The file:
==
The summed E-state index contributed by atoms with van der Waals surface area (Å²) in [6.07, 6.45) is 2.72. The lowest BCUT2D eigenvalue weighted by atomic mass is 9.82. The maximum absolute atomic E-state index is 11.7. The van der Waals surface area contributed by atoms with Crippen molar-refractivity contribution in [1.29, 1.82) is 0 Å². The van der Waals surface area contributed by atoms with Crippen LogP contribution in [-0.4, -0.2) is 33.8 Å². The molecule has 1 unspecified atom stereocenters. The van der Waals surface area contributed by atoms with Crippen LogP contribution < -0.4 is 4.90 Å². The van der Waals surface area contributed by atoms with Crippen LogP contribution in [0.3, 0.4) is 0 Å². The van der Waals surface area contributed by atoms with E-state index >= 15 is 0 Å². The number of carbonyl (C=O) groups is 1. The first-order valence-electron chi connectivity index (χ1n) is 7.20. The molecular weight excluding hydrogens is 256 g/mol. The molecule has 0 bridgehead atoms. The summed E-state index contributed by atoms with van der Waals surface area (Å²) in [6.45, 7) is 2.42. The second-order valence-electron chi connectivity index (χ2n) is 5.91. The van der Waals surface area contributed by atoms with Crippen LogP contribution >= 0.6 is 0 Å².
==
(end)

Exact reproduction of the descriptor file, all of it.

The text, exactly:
The summed E-state index contributed by atoms with van der Waals surface area (Å²) in [6.07, 6.45) is 2.72. The lowest BCUT2D eigenvalue weighted by atomic mass is 9.82. The maximum absolute atomic E-state index is 11.7. The van der Waals surface area contributed by atoms with Crippen molar-refractivity contribution in [1.29, 1.82) is 0 Å². The van der Waals surface area contributed by atoms with Crippen LogP contribution in [-0.4, -0.2) is 33.8 Å². The molecule has 1 unspecified atom stereocenters. The van der Waals surface area contributed by atoms with Crippen LogP contribution < -0.4 is 4.90 Å². The van der Waals surface area contributed by atoms with Crippen LogP contribution in [0.3, 0.4) is 0 Å². The van der Waals surface area contributed by atoms with E-state index >= 15 is 0 Å². The number of carbonyl (C=O) groups is 1. The first-order valence-electron chi connectivity index (χ1n) is 7.20. The molecular weight excluding hydrogens is 256 g/mol. The molecule has 0 bridgehead atoms. The summed E-state index contributed by atoms with van der Waals surface area (Å²) in [6.45, 7) is 2.42. The second-order valence-electron chi connectivity index (χ2n) is 5.91. The van der Waals surface area contributed by atoms with Crippen LogP contribution >= 0.6 is 0 Å².